By Gerardo O. Campbell
Why are men notoriously known for not seeking help? We have a reputation for not reading instructions, not going to the doctor’s for health issues, not asking for directions, not accepting help when it’s offered or just admitting when we’re struggling with a problem. What comes to mind is the once comical scenario where a couple is driving to a new destination, and they’re totally lost. The man proceeds to “figure it out” on his own, ignoring his wife’s constructive suggestions at his peril and driving an excessive amount of extra miles before even considering stopping to ask for help. In fact, a formal study was recently conducted confirming men drive an extra 276 miles a year for their refusal to get help when they’re lost. Thank goodness for the GPS!
This almost stubborn reluctance to ask for help doesn’t change when we become a stepfather. As a stepfather, you will be challenged by a situation or won’t know how to handle a particular circumstance. Rather than seek outside help to resolve it, you’ll choose to either grin and bear it, attempt to solve on your own or worse yet, just go ahead and file for divorce. Divorce would seem to be the preferred solution for many stepfathers considering the nearly 70% divorce rate for blended families. Since blended families are unique and not like the traditional nuclear family, why doesn’t stepfather’s like asking for help?
PrideSome of us live deluded we have everything in our life under control because of who we are our power, authority, and competence. You don’t need anyone or anything to help you solve anything. No therapist, minister, counsellor or friend is going to tell you how to live your life. You rationalize why you no longer need help, support or understanding from others in your life. In denial about having problems; in having too much pride you are skilled in turning helpful suggestions around, attacking the person who made the suggestion. Above being helped, you systematically cut off offers of help from family, friends or professionals.
FearFear stands for False Expectations Appearing Real. This type of fear is an unhealthy, debilitating fear that holds you back from doing the things you actually should be doing if you’re thinking rationally. For example, you may be hesitant to seek outside help because of how you think you’ll be perceived. After all, men are supposed to have all the answers, and if you seek outside help your woman and her children will think you’re weak and less than a man. You don’t want any of them to dislike or hate you and this often prompts you to make every effort to please, rather than doing what you know in your gut is the right thing to do.
Know-it-All SyndromeClosely linked to pride the name says it all. You could be the type of stepfather that thinks you always know what is best for yourself and everyone around you. However, there comes a time in everyone’s life where you have to admit you don’t know what’s best, and you need some help to steer you in the right direction. The relationship with your stepchildren is particularly delicate and should be handled with care. The slightest misstep could set you back a lot with them. Keep in mind; it only takes one small misstep to break someone’s trust, but will take significant time to gain it back.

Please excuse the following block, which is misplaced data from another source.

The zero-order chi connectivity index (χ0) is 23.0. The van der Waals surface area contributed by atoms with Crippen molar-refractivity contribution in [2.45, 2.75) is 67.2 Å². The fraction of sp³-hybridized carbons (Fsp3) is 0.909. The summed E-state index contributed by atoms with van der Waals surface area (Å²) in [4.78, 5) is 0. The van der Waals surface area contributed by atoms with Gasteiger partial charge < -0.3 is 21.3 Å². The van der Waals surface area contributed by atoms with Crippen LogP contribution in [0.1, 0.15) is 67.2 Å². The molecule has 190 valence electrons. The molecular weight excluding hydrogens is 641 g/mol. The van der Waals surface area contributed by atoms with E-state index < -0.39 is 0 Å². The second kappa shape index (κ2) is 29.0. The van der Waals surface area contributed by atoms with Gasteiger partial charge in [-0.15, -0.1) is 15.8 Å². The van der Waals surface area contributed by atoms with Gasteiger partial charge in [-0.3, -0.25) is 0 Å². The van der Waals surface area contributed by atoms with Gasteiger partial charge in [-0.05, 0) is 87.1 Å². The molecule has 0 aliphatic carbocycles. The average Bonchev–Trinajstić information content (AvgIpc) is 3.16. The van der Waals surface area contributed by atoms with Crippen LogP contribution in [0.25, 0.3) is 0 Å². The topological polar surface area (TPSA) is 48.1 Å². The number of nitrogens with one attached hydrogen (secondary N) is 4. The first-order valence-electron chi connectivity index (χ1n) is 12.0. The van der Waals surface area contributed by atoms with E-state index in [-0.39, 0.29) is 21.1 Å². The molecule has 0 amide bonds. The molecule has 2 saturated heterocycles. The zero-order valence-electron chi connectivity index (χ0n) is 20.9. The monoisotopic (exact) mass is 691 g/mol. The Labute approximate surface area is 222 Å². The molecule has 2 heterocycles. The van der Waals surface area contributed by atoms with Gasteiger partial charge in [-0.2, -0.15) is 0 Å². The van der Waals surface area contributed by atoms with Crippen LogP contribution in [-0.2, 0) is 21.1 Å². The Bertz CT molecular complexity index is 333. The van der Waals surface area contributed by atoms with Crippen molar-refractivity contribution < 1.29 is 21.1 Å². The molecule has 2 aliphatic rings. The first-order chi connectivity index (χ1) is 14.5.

IgnoranceOne of the most popular reasons you don’t ask for help may be the fact you have no idea it’s available to you. This happens frequently, because most stepfathers tend to be in the generation that didn’t rely much on the Internet and therefore, have no idea what it has to offer. You may also have joined your blended family with unrealistic expectations thinking it will be like a nuclear family and clueless when things aren’t working the way you expected. It’s understandable that this, combined with any of the above issues, are preventing you from looking into getting the advice and help you need.
ConclusionStepfather’s need help? Absolutely. Your step family is not like the traditional nuclear family. To enter your blended family with expectations based on your nuclear family experiences is setting yourself up and your family for pain and disappointment. Unrealistic expectations combined with the weakness above are a recipe for disaster. Is it any surprise why the divorce rate for blended families is so high? Dirty Harry said it best, “A man has got to know his limitations.” Do you know yours? Most importantly, are you making an effort to address them? Take advantage of the many resources available to you from counsellors, therapists, online resources, family members and friends.
For men who didn’t have to be – being a stepfather is one of the most challenging jobs around and it’s a role society hasn’t clearly defined yet. There is no standard operating procedures for stepfathers and having the best intentions and crossed fingers isn’t enough to be a successful. Studies show nearly 65% of all second marriages involve children but tragically nearly 70% of these marriages will end in divorce often as a result of the added pressures stepfamilies face. Support for Stepfathers, http://www.supportforstepdads.com , is like “marriage insurance” – where you’ll receive informative content, tools, unique insights and support that will help you be aware of and overcome the challenges unique to the blended family. Through this website I want to share with you my experience, my lessons learned and the lessons learned from others. It is possible to be a successful stepfather and have a thriving blended family. Don’t allow your family to become another statistic.